From The Guardian
25th Feb 2017
The six directors in the running for this year’s foreign language Oscar have issued a joint statement blaming “leading politicians” for the fear they feel is creating “divisive walls”. The statement, which was issued on Friday, comes ahead of Sunday’s Academy Awards, which are tipped to be the most political in recent memory, with winners and presenters expected to speak out against the new US administration.
In their letter, the six condemn “the climate of fanaticism and nationalism we see today in the US and in so many other countries, in parts of the population and, most unfortunately of all, among leading politicians”. The statement is signed by Asghar Farhadi, the director of Iran’s The Salesman, Martin Zandvliet, director of Denmark’s Land of Mine, Hannes Holm, director of Sweden’s A Man Called Ove, Maren Ade, director of Germany’s Toni Erdmann and Martin Butler and Bentley Dean, joint directors of Australia’s Tanna.
The Complete Statement:
On behalf of all nominees, we would like to express our unanimous and emphatic disapproval of the climate of fanaticism and nationalism we see today in the U.S. and in so many other countries, in parts of the population and, most unfortunately of all, among leading politicians.
The fear generated by dividing us into genders, colours, religions and sexualities as a means to justify violence destroys the things that we depend on – not only as artists but as humans: the diversity of cultures, the chance to be enriched by something seemingly “foreign” and the belief that human encounters can change us for the better. These divisive walls prevent people from experiencing something simple but fundamental: from discovering that we are all not so different.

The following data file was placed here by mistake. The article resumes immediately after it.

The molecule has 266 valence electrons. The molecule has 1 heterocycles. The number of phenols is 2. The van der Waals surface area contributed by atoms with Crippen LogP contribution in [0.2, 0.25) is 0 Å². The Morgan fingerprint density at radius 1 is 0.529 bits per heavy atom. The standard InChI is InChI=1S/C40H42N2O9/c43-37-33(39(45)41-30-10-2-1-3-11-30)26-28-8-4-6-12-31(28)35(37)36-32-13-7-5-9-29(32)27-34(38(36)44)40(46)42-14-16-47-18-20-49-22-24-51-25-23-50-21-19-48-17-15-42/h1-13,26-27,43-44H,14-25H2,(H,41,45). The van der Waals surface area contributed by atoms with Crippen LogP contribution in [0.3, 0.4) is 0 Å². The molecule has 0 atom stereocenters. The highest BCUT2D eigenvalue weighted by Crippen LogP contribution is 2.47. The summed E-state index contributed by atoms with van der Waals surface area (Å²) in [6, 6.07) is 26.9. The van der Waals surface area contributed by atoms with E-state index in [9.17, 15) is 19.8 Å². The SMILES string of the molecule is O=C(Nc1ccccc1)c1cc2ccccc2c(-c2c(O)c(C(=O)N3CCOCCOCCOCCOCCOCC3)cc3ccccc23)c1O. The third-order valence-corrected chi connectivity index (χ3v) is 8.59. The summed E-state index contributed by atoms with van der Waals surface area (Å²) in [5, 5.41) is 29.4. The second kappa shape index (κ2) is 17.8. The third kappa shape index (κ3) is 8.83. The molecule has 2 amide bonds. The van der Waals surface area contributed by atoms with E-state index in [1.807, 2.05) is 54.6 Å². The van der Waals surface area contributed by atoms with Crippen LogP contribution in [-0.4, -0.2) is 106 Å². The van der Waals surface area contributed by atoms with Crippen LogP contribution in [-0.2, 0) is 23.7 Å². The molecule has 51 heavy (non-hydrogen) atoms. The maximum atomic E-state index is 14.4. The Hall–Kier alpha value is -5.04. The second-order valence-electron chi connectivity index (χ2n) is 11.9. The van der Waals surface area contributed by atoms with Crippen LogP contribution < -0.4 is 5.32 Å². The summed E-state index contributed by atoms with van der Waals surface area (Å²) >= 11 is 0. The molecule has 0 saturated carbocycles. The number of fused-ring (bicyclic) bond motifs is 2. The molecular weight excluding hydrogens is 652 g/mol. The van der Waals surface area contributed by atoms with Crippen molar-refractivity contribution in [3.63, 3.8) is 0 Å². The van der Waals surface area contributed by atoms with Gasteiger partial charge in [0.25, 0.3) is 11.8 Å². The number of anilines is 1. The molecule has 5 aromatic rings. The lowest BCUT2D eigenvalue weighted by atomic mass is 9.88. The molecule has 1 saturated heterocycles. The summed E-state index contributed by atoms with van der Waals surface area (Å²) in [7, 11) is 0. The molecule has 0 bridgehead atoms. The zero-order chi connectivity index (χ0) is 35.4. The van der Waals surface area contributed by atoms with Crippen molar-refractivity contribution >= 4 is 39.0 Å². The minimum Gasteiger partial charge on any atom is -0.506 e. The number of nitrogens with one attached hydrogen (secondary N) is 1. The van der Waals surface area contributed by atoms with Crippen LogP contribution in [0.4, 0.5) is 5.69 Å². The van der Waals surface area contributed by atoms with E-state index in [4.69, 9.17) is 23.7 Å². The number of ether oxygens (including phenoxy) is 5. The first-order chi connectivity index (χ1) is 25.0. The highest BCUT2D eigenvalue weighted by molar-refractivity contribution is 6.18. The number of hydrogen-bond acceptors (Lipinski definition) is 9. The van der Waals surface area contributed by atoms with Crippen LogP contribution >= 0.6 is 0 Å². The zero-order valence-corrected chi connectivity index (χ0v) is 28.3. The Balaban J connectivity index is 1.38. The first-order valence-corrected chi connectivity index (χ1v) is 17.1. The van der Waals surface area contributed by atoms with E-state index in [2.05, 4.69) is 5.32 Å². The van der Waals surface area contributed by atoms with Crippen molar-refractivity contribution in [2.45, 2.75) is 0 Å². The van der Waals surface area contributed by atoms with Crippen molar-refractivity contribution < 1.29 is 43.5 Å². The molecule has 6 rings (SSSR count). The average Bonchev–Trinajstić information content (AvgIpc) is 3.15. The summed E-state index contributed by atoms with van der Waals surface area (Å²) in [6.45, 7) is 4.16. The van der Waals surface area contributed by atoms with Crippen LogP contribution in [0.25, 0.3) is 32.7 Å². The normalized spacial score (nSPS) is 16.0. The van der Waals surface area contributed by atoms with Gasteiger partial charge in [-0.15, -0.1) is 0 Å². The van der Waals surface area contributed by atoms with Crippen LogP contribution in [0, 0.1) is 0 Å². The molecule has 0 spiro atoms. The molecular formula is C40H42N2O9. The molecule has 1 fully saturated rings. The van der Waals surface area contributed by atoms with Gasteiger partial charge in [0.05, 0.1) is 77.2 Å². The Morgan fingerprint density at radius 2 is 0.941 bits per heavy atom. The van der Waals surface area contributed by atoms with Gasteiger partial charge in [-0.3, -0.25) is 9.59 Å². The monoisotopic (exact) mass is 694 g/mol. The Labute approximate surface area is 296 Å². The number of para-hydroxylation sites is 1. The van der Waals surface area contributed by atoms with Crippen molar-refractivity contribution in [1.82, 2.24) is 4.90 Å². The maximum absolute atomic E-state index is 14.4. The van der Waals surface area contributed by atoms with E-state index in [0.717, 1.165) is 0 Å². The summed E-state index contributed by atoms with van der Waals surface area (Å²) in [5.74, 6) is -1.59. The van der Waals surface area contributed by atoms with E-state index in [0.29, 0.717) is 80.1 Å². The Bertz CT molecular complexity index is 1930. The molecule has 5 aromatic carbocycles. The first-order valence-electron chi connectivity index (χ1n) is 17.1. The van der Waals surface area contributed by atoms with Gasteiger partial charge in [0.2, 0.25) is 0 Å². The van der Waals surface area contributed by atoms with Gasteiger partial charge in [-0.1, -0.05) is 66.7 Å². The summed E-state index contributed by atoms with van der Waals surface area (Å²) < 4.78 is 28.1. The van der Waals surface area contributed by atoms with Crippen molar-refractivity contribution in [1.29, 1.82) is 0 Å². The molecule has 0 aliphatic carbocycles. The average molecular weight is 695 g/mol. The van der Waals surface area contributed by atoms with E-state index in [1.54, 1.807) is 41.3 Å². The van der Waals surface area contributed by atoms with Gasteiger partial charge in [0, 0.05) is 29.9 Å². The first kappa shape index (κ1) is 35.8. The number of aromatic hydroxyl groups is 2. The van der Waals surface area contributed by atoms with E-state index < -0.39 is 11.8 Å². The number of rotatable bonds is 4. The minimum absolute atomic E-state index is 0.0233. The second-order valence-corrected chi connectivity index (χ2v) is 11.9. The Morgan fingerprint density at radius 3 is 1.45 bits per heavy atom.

So we’ve asked ourselves: What can cinema do? Although we don`t want to overestimate the power of movies, we do believe that no other medium can offer such deep insight into other people’s circumstances and transform feelings of unfamiliarity into curiosity, empathy and compassion – even for those we have been told are our enemies.
Regardless of who wins the Academy Award for Best Foreign Language Film on Sunday, we refuse to think in terms of borders. We believe there is no best country, best gender, best religion or best colour. We want this award to stand as a symbol of the unity between nations and the freedom of the arts.
Human rights are not something you have to apply for. They simply exist – for everybody. For this reason, we dedicate this award to all the people, artists, journalists and activists who are working to foster unity and understanding, and who uphold freedom of expression and human dignity – values whose protection is now more important than ever. By dedicating the Oscar to them, we wish to express to them our deep respect and solidarity.